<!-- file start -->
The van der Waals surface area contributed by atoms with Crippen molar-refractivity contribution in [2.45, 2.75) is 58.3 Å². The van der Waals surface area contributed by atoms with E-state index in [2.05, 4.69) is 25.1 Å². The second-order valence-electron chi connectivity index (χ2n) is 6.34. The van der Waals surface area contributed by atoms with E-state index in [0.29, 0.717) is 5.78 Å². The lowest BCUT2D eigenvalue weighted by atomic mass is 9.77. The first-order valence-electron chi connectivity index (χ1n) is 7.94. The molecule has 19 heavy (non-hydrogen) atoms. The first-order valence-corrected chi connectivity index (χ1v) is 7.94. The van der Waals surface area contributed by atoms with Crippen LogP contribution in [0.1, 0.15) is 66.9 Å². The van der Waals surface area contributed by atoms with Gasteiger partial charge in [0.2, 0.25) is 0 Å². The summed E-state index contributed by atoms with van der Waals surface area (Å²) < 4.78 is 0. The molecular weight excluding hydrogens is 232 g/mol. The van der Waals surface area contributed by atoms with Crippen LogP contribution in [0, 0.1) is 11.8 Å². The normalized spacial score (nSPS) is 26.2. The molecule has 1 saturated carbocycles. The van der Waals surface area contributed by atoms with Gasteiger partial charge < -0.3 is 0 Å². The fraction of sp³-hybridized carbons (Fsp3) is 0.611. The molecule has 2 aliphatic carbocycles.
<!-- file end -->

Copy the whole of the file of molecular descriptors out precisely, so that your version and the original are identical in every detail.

The van der Waals surface area contributed by atoms with Crippen molar-refractivity contribution in [2.45, 2.75) is 58.3 Å². The van der Waals surface area contributed by atoms with E-state index in [2.05, 4.69) is 25.1 Å². The second-order valence-electron chi connectivity index (χ2n) is 6.34. The van der Waals surface area contributed by atoms with E-state index in [0.29, 0.717) is 5.78 Å². The lowest BCUT2D eigenvalue weighted by atomic mass is 9.77. The first-order valence-electron chi connectivity index (χ1n) is 7.94. The molecule has 19 heavy (non-hydrogen) atoms. The first-order valence-corrected chi connectivity index (χ1v) is 7.94. The van der Waals surface area contributed by atoms with Crippen LogP contribution in [0.1, 0.15) is 66.9 Å². The van der Waals surface area contributed by atoms with Gasteiger partial charge in [0.2, 0.25) is 0 Å². The summed E-state index contributed by atoms with van der Waals surface area (Å²) < 4.78 is 0. The molecular weight excluding hydrogens is 232 g/mol. The van der Waals surface area contributed by atoms with Crippen LogP contribution in [0, 0.1) is 11.8 Å². The normalized spacial score (nSPS) is 26.2. The molecule has 1 saturated carbocycles. The van der Waals surface area contributed by atoms with Gasteiger partial charge < -0.3 is 0 Å². The fraction of sp³-hybridized carbons (Fsp3) is 0.611. The molecule has 2 aliphatic carbocycles.